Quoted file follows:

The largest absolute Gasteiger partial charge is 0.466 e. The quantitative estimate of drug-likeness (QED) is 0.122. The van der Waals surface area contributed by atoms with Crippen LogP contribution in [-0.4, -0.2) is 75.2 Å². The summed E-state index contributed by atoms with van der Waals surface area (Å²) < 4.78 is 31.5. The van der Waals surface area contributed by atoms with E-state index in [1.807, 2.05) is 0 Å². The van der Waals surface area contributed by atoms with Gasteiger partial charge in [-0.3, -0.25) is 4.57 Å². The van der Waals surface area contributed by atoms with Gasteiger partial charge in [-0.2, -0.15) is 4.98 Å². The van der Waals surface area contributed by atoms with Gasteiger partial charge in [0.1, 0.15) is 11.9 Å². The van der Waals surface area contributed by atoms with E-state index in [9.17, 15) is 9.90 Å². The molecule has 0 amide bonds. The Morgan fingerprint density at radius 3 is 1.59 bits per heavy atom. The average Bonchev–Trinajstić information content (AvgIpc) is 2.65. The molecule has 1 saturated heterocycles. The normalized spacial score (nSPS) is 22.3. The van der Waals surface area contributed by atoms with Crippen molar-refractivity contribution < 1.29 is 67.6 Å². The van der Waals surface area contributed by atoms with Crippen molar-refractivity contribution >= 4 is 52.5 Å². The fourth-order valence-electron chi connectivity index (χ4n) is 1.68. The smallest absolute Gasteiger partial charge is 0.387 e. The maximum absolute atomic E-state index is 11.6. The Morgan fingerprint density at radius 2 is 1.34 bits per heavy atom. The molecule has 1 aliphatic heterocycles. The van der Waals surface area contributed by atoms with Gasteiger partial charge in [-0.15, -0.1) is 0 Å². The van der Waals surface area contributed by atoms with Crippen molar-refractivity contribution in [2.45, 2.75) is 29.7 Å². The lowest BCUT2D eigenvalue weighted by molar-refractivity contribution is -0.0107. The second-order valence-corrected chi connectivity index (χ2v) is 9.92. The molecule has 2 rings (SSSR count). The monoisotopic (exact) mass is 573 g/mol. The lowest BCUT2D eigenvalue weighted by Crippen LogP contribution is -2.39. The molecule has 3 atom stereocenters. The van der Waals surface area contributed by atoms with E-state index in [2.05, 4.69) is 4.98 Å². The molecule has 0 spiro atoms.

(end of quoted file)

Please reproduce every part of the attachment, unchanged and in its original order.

The largest absolute Gasteiger partial charge is 0.466 e. The quantitative estimate of drug-likeness (QED) is 0.122. The van der Waals surface area contributed by atoms with Crippen LogP contribution in [-0.4, -0.2) is 75.2 Å². The summed E-state index contributed by atoms with van der Waals surface area (Å²) < 4.78 is 31.5. The van der Waals surface area contributed by atoms with E-state index in [1.807, 2.05) is 0 Å². The van der Waals surface area contributed by atoms with Gasteiger partial charge in [-0.3, -0.25) is 4.57 Å². The van der Waals surface area contributed by atoms with Gasteiger partial charge in [-0.2, -0.15) is 4.98 Å². The van der Waals surface area contributed by atoms with Gasteiger partial charge in [0.1, 0.15) is 11.9 Å². The van der Waals surface area contributed by atoms with E-state index in [9.17, 15) is 9.90 Å². The molecule has 0 amide bonds. The Morgan fingerprint density at radius 3 is 1.59 bits per heavy atom. The average Bonchev–Trinajstić information content (AvgIpc) is 2.65. The molecule has 1 saturated heterocycles. The normalized spacial score (nSPS) is 22.3. The van der Waals surface area contributed by atoms with Crippen molar-refractivity contribution < 1.29 is 67.6 Å². The van der Waals surface area contributed by atoms with Crippen molar-refractivity contribution >= 4 is 52.5 Å². The fourth-order valence-electron chi connectivity index (χ4n) is 1.68. The smallest absolute Gasteiger partial charge is 0.387 e. The maximum absolute atomic E-state index is 11.6. The Morgan fingerprint density at radius 2 is 1.34 bits per heavy atom. The molecule has 1 aliphatic heterocycles. The van der Waals surface area contributed by atoms with Gasteiger partial charge in [-0.15, -0.1) is 0 Å². The van der Waals surface area contributed by atoms with Crippen molar-refractivity contribution in [2.45, 2.75) is 29.7 Å². The lowest BCUT2D eigenvalue weighted by molar-refractivity contribution is -0.0107. The second-order valence-corrected chi connectivity index (χ2v) is 9.92. The molecule has 2 rings (SSSR count). The monoisotopic (exact) mass is 573 g/mol. The lowest BCUT2D eigenvalue weighted by Crippen LogP contribution is -2.39. The molecule has 3 atom stereocenters. The van der Waals surface area contributed by atoms with E-state index in [2.05, 4.69) is 4.98 Å². The molecule has 0 spiro atoms.